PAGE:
A recent submission to “One Woman’s Day” blog from the Story Circle Network.
Snow angels have always been a threat to me. When my husband and I dated, his parents lived in Minnesota. He had lived several places with major snowfall and he actually snickered when I confessed I had never made a snow angel.
It wasn’t because I had never been around snow. No, it was because I saw no joy in laying down in cold, wet stuff that would inevitably creep down your neck, leaving your hair in sopping curls all over the back of your head. It seemed totally logical to avoid it!
Snow angels re-surfaced when our daughter was eighteen months old and ready for her first Christmas visit to Grandma and Grandpa’s house.
Granted, I may have gotten carried away with her powder pink snow bunny suit with buttoned gloves and lined hood, but hey, Minnesota is COLD!
We flew up from Austin, where snow rarely falls, to a winter wonderland of snow laden trees, frozen lakes and beautiful wooden houses tucked up into the hillsides.
We warned our daughter about the cold and that she was not to go outside without her “bunny suit” and a grown up. She was so excited when Daddy talked to her about her first “snow angel.”
“Really,” I said? “You are really going to make her do a snow angel? I won’t even do them!”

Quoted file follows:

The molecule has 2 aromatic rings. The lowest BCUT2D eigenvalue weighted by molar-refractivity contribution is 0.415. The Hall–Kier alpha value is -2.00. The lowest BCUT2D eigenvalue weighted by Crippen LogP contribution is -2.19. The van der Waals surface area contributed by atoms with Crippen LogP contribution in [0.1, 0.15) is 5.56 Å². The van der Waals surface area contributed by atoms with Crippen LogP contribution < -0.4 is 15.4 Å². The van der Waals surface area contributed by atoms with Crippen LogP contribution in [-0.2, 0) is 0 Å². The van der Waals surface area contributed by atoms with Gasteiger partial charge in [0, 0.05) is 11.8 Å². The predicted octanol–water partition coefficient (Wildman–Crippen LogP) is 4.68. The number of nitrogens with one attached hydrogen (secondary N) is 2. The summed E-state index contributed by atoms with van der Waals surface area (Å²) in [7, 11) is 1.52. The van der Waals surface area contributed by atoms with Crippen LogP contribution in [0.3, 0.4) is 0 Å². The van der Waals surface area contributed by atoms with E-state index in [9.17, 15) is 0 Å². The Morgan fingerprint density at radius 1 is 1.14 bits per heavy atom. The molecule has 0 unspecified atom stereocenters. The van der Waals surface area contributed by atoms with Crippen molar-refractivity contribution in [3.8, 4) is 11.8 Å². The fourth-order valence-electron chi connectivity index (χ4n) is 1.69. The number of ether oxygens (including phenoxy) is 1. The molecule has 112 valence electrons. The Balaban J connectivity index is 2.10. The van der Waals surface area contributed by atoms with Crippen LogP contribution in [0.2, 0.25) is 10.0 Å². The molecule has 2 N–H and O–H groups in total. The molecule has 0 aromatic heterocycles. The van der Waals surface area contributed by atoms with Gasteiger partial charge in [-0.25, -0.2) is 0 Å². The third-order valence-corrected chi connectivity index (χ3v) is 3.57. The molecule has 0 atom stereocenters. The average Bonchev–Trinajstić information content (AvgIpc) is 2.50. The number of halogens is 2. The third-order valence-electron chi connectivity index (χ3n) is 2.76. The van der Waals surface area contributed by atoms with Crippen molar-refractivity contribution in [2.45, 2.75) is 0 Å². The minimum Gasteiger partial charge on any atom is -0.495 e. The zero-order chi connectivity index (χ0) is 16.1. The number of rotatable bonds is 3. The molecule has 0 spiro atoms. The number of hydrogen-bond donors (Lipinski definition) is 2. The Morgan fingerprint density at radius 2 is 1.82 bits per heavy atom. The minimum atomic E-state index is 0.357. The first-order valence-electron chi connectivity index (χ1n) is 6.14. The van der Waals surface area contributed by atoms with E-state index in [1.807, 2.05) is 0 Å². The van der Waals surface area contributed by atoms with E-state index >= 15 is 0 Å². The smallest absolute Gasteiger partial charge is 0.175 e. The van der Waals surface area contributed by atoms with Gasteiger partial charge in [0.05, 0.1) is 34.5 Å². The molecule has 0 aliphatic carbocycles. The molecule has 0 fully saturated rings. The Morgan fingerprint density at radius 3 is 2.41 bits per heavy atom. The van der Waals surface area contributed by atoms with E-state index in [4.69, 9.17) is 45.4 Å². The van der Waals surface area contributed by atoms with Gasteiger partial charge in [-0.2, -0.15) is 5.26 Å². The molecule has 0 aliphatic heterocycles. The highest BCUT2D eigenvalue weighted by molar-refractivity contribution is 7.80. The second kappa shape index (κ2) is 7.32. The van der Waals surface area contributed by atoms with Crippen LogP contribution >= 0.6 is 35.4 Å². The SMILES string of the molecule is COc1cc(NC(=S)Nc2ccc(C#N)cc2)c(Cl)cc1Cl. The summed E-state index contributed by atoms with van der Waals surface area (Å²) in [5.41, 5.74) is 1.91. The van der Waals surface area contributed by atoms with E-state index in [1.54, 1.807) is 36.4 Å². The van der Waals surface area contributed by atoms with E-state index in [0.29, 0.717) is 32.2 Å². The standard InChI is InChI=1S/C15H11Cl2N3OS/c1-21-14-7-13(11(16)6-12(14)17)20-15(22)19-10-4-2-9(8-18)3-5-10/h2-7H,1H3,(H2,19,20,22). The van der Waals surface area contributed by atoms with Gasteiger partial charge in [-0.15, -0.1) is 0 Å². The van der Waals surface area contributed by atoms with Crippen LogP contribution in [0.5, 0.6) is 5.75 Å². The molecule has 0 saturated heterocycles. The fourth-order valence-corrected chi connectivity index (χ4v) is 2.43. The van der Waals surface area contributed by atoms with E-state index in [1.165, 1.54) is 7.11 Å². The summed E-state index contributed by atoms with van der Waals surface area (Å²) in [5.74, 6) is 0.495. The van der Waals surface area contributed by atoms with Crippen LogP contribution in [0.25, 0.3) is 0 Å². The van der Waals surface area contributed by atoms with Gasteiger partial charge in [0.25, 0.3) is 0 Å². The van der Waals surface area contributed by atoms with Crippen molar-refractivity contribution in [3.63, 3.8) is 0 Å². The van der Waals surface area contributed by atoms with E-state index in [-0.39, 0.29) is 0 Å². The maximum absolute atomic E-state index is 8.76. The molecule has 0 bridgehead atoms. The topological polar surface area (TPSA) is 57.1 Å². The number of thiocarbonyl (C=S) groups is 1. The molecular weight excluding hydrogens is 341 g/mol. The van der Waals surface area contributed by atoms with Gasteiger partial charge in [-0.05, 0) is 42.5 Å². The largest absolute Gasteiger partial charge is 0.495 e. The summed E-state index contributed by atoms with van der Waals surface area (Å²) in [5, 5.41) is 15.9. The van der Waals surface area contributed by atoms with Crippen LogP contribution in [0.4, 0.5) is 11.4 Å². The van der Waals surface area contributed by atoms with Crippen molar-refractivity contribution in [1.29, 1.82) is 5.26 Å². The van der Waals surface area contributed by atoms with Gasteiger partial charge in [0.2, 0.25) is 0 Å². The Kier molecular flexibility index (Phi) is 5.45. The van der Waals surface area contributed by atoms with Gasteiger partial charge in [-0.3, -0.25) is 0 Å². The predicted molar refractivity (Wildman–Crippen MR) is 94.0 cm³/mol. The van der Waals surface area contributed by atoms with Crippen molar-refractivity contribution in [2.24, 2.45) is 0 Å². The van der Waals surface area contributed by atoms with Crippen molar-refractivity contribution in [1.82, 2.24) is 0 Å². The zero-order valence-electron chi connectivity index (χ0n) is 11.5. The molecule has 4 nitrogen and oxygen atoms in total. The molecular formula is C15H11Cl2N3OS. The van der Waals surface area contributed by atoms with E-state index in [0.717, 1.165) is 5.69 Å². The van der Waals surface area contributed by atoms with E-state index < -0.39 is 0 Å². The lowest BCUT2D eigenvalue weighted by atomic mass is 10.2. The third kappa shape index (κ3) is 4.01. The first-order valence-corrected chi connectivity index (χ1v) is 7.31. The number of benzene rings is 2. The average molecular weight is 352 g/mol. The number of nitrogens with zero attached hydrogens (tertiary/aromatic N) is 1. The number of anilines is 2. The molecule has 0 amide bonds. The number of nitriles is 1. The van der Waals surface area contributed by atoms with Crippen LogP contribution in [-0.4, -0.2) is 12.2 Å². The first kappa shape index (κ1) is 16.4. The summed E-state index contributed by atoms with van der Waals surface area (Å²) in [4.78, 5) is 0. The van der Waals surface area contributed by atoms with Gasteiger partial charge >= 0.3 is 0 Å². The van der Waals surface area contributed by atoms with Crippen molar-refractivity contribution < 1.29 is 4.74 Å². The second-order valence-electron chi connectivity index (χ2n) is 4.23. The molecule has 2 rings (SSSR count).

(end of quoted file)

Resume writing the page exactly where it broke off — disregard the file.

He assured me that she was going to have a fabulous time romping in the snow.
Day dawned, the sun was shining and it was time to “hit the slopes” sidewalk style. I dressed her warmly and she looked angelic with her blonde curls and big blue eyes. Her cheeks pinked up as soon as she went outside and she seemed to be glowing.
The grandparents, my husband and I gathered around her, guiding her to a fairly flat place in the snow. She still had her little gloves buttoned over her hands and so I asked, “Are you ready to feel the snow?”
She nodded enthusiastically, so I slipped her mitten off said, “You can touch that snow bank. Then Daddy will show you how to make snow angels!” Notice I was not volunteering for this gig in any way.
She slid over to the snow bank and inched her hand toward it tentatively. We watched and waited for the wonder we just knew she was going to experience…
Our petite, pink cherub reached out and touched the snow with her hand open and there was this long and silent pause when her expression seemed as frozen as the ice she was touching. Then her face crumpled and a banshee wail came out of those tiny lips that could shatter glass.
“Aieee,” she shrieked! “Cold, Mommy. Don’t like it!”
I had a feeling that additional snow play was not in her immediate future as we bundled her back up and into the house. I also knew, for the time being at least, that I had an ally against the dreaded snow angels.